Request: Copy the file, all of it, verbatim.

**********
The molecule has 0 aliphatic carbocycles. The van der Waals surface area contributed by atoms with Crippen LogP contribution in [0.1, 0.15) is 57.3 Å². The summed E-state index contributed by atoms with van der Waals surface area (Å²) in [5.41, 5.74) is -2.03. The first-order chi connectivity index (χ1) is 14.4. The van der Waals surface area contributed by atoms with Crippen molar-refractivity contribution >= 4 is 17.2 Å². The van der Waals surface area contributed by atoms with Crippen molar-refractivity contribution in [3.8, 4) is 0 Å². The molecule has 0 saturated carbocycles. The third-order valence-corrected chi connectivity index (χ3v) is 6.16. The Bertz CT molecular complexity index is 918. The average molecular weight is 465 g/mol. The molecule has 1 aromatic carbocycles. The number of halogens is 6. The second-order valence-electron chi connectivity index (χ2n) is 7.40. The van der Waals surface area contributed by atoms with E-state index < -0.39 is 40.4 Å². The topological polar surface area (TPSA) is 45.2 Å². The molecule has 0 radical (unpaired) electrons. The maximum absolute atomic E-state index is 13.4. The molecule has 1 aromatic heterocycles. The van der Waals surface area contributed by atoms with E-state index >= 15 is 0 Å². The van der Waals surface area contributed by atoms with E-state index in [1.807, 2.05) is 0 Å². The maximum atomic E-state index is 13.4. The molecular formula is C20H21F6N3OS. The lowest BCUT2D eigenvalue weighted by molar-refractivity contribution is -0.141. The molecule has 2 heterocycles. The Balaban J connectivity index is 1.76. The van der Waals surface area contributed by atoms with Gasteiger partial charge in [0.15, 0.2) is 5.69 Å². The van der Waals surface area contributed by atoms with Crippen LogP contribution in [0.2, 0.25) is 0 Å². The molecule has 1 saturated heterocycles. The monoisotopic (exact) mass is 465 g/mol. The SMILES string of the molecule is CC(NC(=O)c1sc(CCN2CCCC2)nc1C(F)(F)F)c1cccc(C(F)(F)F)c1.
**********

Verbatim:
The molecule has 0 aliphatic carbocycles. The van der Waals surface area contributed by atoms with Crippen LogP contribution in [0.1, 0.15) is 57.3 Å². The summed E-state index contributed by atoms with van der Waals surface area (Å²) in [5.41, 5.74) is -2.03. The first-order chi connectivity index (χ1) is 14.4. The van der Waals surface area contributed by atoms with Crippen molar-refractivity contribution >= 4 is 17.2 Å². The van der Waals surface area contributed by atoms with Crippen molar-refractivity contribution in [3.8, 4) is 0 Å². The molecule has 0 saturated carbocycles. The third-order valence-corrected chi connectivity index (χ3v) is 6.16. The Bertz CT molecular complexity index is 918. The average molecular weight is 465 g/mol. The molecule has 1 aromatic carbocycles. The number of halogens is 6. The second-order valence-electron chi connectivity index (χ2n) is 7.40. The van der Waals surface area contributed by atoms with E-state index < -0.39 is 40.4 Å². The topological polar surface area (TPSA) is 45.2 Å². The molecule has 0 radical (unpaired) electrons. The maximum absolute atomic E-state index is 13.4. The molecule has 1 aromatic heterocycles. The van der Waals surface area contributed by atoms with E-state index >= 15 is 0 Å². The van der Waals surface area contributed by atoms with E-state index in [1.807, 2.05) is 0 Å². The maximum atomic E-state index is 13.4. The molecular formula is C20H21F6N3OS. The lowest BCUT2D eigenvalue weighted by molar-refractivity contribution is -0.141. The molecule has 2 heterocycles. The Balaban J connectivity index is 1.76. The van der Waals surface area contributed by atoms with Gasteiger partial charge in [0.15, 0.2) is 5.69 Å². The van der Waals surface area contributed by atoms with Crippen LogP contribution in [0.2, 0.25) is 0 Å². The molecule has 1 saturated heterocycles. The monoisotopic (exact) mass is 465 g/mol. The SMILES string of the molecule is CC(NC(=O)c1sc(CCN2CCCC2)nc1C(F)(F)F)c1cccc(C(F)(F)F)c1.